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As Dream Cruisers celebrate the automobile on Woodward this week, everyone will have their favorite: maybe it's a Stingray Corvette, a 1932 Ford hot rod or even a gull-wing DeLorean.

But if you’re looking for hard data on the most popular collector car and muscle car in Michigan, one stands alone: the 1969 Dodge Charger.

Collector-car research and sales site ClassicCar.com has crunched the numbers, and the Charger coupe is not only the most-searched classic and muscle car in the Mitten State but also across the country. Thirteen states count the ’69 Dodge as the most popular. It ties the Ford Mustang for most-searched muscle car nationwide.

Classiccar.com sifted 45,781,804 searches in the one-year period through June 21 to make its determination.

“Nothing truly personifies American car collector’s pride, passion and freedom like a muscle car,” says Roger Falcione, the website’s president and CEO. “They are powerful, beautiful, designed for maximum performance. It makes sense that these cars are searched for so often.

 

"Tastes evolve regionally, but the staples of the performance car market have remained constant, and that is why we believe values continue to be so strong for cars like the Charger and Mustang.”

The Charger coupe debuted in 1966 and has been a Hollywood favorite in car-chase movies like “Bullitt” (a 1968 Charger is the mob hit-man car that chases Steve McQueen’s Mustang) and the “Fast and Furious” franchise (Vin Diesel’s black 1970-vintage steed).

But the ’69 Charger became an American icon as the “General Lee” in the “Dukes of Hazzard” series that debuted on CBS in 1979. The show — and its star car — has been recreated on the silver screen and music videos, most famously in 2005 when a bikini-clad Jessica Simpson gave it a suds wash.

"A lot of people consider the '69 the most beautiful muscle-car built from that era," said Marc Rozman, 64, of Royal Oak, who will cruise Woodward this week in his red '69 Charger R/T. "The 440-cubic inch Magnum engine has a lot of power. But I'm not a drag racer, I just like to cruise around with the windows down."

The Dukes built the Charger as a race car wearing No. 01 on the side. They used it to run moonshine. Powered by a 375-horsepower engine that could push the car to 60 mph in just 5.4 seconds, the General was known as the fastest car in Hazzard County, Georgia. An estimated 300 Chargers were used across the TV show’s 147 episodes, with 17 known to have survived the brutal, physical stunt scenes.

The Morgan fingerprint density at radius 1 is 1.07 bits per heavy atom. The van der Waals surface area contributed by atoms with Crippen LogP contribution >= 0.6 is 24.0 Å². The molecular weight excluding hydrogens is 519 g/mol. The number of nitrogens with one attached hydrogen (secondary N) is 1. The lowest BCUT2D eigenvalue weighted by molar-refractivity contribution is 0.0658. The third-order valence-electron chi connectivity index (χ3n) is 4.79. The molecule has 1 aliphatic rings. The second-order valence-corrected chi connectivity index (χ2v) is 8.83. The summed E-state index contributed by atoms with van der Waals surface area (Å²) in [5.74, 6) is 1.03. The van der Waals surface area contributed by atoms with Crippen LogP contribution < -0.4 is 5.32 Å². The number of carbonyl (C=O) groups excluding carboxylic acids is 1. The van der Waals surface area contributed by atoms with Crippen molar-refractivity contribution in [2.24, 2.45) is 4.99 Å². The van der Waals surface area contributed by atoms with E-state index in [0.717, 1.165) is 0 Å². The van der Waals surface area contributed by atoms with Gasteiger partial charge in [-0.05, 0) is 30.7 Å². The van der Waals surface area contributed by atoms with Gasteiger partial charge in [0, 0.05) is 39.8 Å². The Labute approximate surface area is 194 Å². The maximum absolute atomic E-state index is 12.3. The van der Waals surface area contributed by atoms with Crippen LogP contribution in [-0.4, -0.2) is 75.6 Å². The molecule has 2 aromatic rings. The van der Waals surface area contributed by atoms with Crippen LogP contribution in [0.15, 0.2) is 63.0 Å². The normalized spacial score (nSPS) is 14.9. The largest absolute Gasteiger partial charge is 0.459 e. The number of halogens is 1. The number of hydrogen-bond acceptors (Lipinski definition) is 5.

The original car is now owned by golfer Bubba Watson, who purchased it for $110,000 in 2012 (he has since painted over the Confederate flag on its roof). Ex-U-M basketball star Jalen Rose has also owned a General Lee replicar.

The 1969 Charger also won fame in NASCAR as the high-wing Charger Daytona. With Buddy Baker behind the wheel at Talladega Speedway in Alabama, it became the first NASCAR to run a lap in excess of 200 mph.

After the Charger and Mustang (the original 1968 "Bullitt" car will be on display at this year's Cruise), the Chevy Corvette comes in as the third most-searched car, leading in five states. The Chevy Camaro is fourth, followed by its cousin, the Pontiac Firebird.

America may be divided politically into red and blue states, but the popularity of Detroit muscle cars is uniform, with the Charger ranking No. 1 in states from New York to Michigan to Texas.

The sole foreign make ranking No. 1 anywhere was the British-born MGB, which was the classic of choice for Nebraskans.

Last year, the Mercedes-Benz 250SE was the only foreign favorite, leading classic searches in Connecticut. The Nutmeg State has another eclectic choice for most-searched this year — the 1949 Ford Custom.

Other notable detours from the Charger-Mustang-'Vette Big Three were in Maryland, which likes the 1954 Chevy Bel Air — and Utah, which is wild for the ‘23 Ford T-Bucket.

The 2018 report upends last year's findings, with top-searched classics repeating in just seven states. In 2017, Mustang led the way in 13 states followed by the Chevrolet Impala (seven) and Charger coming in fifth.

Henry Payne is auto critic for The Detroit News. Find him at hpayne@detroitnews.com or Twitter @HenryEPayne. Catch “Car Radio with Henry Payne” from noon-2 p.m. Saturdays on 910 AM Superstation.

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